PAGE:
The library contains all the sort of helper functions that you tend to re-write, redo or "Rework". It is currently quite light but is fully unit tested and highly reliable. I am using AppVeyor for Continuous Integration and Deployment to Nuget.

I am hoping to do a video at some point on just how easy it is to setup a project in AppVeyor. For more info on the project, it's features and how to use it. Simple head over to Github.

If you like the library and want to add to it, feel free to contact me or put in a pull request.


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How to configure the Hangfire Dashboard in an ASP.NET App

Hangfire is an awesome little library to aid in the scheduling of recurring or deferred "jobs".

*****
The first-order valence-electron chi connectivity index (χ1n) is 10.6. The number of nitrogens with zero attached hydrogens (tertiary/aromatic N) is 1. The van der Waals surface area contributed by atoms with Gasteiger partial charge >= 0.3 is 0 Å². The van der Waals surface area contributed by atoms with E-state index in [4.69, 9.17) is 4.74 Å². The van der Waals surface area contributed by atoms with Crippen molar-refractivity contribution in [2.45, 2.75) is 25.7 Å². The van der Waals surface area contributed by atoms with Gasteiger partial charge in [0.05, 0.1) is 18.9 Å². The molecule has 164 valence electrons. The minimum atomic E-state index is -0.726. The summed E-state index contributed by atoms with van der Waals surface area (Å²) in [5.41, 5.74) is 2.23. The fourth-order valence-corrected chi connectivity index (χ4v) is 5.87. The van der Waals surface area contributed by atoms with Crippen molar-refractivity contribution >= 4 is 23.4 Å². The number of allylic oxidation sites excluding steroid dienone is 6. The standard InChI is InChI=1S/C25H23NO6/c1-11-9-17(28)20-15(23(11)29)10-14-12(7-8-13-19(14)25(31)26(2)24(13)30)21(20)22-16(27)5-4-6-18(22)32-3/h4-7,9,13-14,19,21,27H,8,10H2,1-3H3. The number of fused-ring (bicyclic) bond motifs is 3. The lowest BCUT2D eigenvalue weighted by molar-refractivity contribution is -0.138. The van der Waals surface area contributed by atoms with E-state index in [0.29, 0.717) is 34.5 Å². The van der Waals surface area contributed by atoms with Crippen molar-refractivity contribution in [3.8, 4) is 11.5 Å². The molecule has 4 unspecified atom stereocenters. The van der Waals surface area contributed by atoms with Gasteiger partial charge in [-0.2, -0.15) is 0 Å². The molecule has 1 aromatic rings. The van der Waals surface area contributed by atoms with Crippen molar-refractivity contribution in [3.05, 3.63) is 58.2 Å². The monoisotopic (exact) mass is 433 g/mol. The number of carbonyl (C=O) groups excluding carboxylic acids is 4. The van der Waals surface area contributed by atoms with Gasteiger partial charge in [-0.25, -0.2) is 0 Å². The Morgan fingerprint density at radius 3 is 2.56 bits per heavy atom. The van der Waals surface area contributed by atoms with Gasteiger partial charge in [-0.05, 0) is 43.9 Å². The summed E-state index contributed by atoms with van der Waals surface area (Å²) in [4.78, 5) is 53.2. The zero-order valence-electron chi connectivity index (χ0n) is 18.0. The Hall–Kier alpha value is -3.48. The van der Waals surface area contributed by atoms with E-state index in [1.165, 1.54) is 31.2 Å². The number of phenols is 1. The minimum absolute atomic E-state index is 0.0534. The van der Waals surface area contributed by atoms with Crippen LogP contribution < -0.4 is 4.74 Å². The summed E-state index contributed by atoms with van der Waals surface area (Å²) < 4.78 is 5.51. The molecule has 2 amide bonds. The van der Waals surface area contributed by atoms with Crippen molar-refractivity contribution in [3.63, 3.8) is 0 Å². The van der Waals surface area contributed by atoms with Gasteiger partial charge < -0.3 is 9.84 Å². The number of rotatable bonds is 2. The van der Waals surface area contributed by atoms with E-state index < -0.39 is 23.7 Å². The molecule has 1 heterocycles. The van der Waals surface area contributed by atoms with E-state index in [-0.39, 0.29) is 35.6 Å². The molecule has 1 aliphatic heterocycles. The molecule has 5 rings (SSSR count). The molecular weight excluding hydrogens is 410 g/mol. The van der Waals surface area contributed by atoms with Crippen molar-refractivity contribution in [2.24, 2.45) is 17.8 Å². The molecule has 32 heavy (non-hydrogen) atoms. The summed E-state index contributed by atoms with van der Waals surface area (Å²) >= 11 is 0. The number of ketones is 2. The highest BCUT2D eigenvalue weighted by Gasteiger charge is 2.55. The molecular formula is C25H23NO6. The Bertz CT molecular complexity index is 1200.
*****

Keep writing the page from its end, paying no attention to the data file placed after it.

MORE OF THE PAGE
How to configure the Hangfire Dashboard in an ASP.NET App

Hangfire is an awesome little library to aid in the scheduling of recurring or deferred "jobs".

It comes with a handy dashboard that, when configured, allows you to easily monitor and take actions on your jobs.

The problem I have come across on StackOverflow and other sites is that many people battle to get the dashboard setup, so I thought that I would document here how it is done.

First we need to create an authorization filter

This will be used later to make sure that only authenticated and authorised users can access the dashboard.

This means making sure that users are both logged in and in the admin role before they can view the Hangfire dashboard.

using MyApp.Common;
using Hangfire.Dashboard;
using Microsoft.Owin;
using System.Collections.Generic;

namespace MyApp.Dashboard.Schedules
{
   public class HangfireAuthorizationFilter : IAuthorizationFilter
   {
          public HangfireAuthorizationFilter()
          {
          }

          public bool Authorize(IDictionary<string, object> owinEnvironment)